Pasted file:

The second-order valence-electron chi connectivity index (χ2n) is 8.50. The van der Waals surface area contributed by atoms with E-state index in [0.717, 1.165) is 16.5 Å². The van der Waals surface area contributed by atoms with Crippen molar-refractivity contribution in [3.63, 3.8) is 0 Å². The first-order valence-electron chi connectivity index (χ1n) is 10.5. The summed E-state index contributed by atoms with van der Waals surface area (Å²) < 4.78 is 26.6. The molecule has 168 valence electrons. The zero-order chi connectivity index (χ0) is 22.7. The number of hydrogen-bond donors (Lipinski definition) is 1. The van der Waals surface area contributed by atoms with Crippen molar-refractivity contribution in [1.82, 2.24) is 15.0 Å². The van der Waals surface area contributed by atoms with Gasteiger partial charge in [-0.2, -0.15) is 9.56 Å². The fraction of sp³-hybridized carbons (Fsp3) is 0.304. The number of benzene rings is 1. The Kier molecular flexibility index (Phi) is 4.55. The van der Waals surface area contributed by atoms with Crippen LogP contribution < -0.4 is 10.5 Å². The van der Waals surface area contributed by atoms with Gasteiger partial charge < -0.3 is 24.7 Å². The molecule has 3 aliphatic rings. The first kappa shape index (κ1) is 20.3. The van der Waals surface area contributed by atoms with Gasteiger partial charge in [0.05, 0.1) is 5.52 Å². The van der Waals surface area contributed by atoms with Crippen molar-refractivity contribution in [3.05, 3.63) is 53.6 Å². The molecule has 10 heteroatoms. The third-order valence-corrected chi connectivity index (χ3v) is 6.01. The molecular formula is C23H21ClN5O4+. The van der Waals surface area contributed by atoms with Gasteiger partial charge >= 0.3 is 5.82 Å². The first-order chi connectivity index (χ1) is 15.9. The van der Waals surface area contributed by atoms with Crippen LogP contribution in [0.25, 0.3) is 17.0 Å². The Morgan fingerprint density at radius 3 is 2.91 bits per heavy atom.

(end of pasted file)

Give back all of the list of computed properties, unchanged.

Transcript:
The second-order valence-electron chi connectivity index (χ2n) is 8.50. The van der Waals surface area contributed by atoms with E-state index in [0.717, 1.165) is 16.5 Å². The van der Waals surface area contributed by atoms with Crippen molar-refractivity contribution in [3.63, 3.8) is 0 Å². The first-order valence-electron chi connectivity index (χ1n) is 10.5. The summed E-state index contributed by atoms with van der Waals surface area (Å²) < 4.78 is 26.6. The molecule has 168 valence electrons. The zero-order chi connectivity index (χ0) is 22.7. The number of hydrogen-bond donors (Lipinski definition) is 1. The van der Waals surface area contributed by atoms with Crippen molar-refractivity contribution in [1.82, 2.24) is 15.0 Å². The van der Waals surface area contributed by atoms with Gasteiger partial charge in [-0.2, -0.15) is 9.56 Å². The fraction of sp³-hybridized carbons (Fsp3) is 0.304. The number of benzene rings is 1. The Kier molecular flexibility index (Phi) is 4.55. The van der Waals surface area contributed by atoms with Crippen LogP contribution < -0.4 is 10.5 Å². The van der Waals surface area contributed by atoms with Gasteiger partial charge < -0.3 is 24.7 Å². The molecule has 3 aliphatic rings. The first kappa shape index (κ1) is 20.3. The van der Waals surface area contributed by atoms with Gasteiger partial charge in [0.05, 0.1) is 5.52 Å². The van der Waals surface area contributed by atoms with Crippen molar-refractivity contribution in [3.05, 3.63) is 53.6 Å². The molecule has 10 heteroatoms. The third-order valence-corrected chi connectivity index (χ3v) is 6.01. The molecular formula is C23H21ClN5O4+. The van der Waals surface area contributed by atoms with Gasteiger partial charge >= 0.3 is 5.82 Å². The first-order chi connectivity index (χ1) is 15.9. The van der Waals surface area contributed by atoms with Crippen LogP contribution in [0.25, 0.3) is 17.0 Å². The Morgan fingerprint density at radius 3 is 2.91 bits per heavy atom.